With near SIT (Silicon Intensifier Target) performance in low light level conditions, an exceptionally wide AOV (102 degrees in water) and a water corrected optical arrangement that minimises distortions and aberrations, the OE15-100D is ideally suited to mid-water navigation tasks, general observation and situational awareness, as well as tether monitoring applications, the spokesman added.
The new camera’s titanium alloy housing is depth rated to 4500 metres.
MMT Sweden and Reach Subsea, Norway, have jointly invested in developing a new underwater tool for seabed mapping and pipeline inspection with the Norwegian ROV manufacturer Kystdesign.
The new ROV, called Surveyor Interceptor, has the innovative shape, powerful propulsion and advanced instrumentation to perform work four to eight times faster than existing work-class ROVs, according to the companies. The umbilical and handling system yields up to six times better endurance than autonomous underwater vehicles and the automatic tracking and station holding system delivers unsurpassed stability, they said.
“This machine has a punch I could never have dreamt of. With the high precision instruments, we can map at a quality not ever achieved before at a reasonable cost,” said Ola Oskarsson, founder of MMT Sweden.
“I am very pleased with the team and the effort resulting in this fantastic machine. We are looking forward to presenting this extreme surveyor to the market,” said Jostein Alendal, CEO of Reach Subsea.
The ROV is designed to carry survey instrumentation to perform pipeline inspection, route surveys, subsea installation surveys and environmental surveys down to 2000 metres water depth.
Great emphasis is put to high-resolution and accuracy. To achieve this the ROV is equipped with an onboard inverted USBL from Sonardyne, UK, doubled by normal Kongsberg, Norway, HiPAP transponders. This will increase accuracy and ensure redundancy. Also, the positioning is supported by two INS systems and a DVL. The test of station holding, line running and tracking have given outstanding results, MMT and Reach said.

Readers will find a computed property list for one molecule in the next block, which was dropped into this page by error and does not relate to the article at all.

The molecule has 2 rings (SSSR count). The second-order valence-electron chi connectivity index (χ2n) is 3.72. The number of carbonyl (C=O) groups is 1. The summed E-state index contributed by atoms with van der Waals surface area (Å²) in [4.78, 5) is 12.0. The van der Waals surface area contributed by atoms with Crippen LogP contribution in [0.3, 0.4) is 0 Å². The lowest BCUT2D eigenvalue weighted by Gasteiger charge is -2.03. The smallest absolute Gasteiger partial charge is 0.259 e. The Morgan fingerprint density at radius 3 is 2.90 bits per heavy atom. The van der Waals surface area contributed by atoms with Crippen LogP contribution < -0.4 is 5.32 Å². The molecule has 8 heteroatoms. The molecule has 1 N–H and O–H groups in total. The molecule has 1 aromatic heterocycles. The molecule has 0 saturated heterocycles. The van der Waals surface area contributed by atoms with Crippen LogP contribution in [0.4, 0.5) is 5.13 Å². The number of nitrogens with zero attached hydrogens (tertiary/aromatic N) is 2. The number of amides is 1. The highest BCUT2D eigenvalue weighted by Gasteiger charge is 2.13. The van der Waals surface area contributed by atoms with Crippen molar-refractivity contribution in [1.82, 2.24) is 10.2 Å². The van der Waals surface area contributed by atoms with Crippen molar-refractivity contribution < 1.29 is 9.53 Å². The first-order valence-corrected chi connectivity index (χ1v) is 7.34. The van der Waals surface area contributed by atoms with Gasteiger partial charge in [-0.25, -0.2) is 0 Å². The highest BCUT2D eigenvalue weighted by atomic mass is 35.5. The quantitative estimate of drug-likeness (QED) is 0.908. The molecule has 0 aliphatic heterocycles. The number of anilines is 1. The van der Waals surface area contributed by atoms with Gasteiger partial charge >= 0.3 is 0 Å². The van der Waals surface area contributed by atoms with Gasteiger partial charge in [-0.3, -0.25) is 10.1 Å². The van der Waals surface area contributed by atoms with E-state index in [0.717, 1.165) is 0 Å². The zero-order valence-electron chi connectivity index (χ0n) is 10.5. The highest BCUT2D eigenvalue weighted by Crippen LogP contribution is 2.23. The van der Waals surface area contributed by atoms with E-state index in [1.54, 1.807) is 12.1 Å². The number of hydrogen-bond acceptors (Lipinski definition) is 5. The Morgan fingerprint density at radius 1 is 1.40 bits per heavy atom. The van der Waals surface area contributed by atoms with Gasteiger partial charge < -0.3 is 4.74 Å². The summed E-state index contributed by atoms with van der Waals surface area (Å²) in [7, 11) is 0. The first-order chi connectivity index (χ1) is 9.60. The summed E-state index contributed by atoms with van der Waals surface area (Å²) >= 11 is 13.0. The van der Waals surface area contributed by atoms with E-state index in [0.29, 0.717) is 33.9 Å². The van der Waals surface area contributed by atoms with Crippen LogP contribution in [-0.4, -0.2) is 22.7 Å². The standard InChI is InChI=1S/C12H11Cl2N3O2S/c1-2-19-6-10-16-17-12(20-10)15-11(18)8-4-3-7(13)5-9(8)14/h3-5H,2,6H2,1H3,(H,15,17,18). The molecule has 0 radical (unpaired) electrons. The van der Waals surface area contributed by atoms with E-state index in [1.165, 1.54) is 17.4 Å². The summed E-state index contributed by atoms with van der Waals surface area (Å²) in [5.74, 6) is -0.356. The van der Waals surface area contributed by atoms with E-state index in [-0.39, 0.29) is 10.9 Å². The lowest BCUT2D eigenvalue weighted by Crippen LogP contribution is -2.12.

The companies said that the ROV propulsion has allowed speeds of well over six knots to be reached with auxiliary power intact, and added that, following sea trials, the driveline will be adjusted to ensure stability and power management up to eight knots. “We believe this is a world record for a ROV,” they said.
The multibeam system delivers 40Hz ping up to 20 metres above seafloor. This, together with the 800 beams, ensures dense point coverage, even at high speed. To improve top of pipe accuracy and ovality measurements, a 25Hz triangulating laser system from Cathx Ocean, Ireland, covers the central five metres of the survey corridor delivering millimetre accuracy measurements.
Three photomosaicing cameras are synchronised with powerful strobe lights, taking 3D, stereo and geo-corrected photos of the pipe to produce high-resolution GIS data of pipe status and possible third party intervention.
SeeByte, UK, reports it has successfully demonstrated its Automatic Target Recognition (ATR) software using a L-3 Klein Associates, USA, sonar payload (L-3 Klein UUV-3500, dual frequency 455/900 kHz) on an Iver3 autonomous underwater vehicle.
The process involved the ATR software being tuned to the Klein sonar in order for the software to be able to identify contacts of interest in the sonar data. The tuning of the sonar was done using settings commonly applied in mine countermeasures (MCM) missions. Once the mission was completed the data was imported into SeeTrack Military where the Mission Review tool was used to mark and measure contacts. The geo-referencing engine was used to visualise all relevant data from that same location.
Frank Cobis, vice president and general manager at L-3 Klein, said: “We are looking forward to offering this advanced capability to our customers. Using the Klein UUV-3500 sonar with the ATR module will allow our customers to effectively collect larger quantities of data and automatically process and identify contacts. This is a huge step forward for the MCM community using our sidescan sonar.”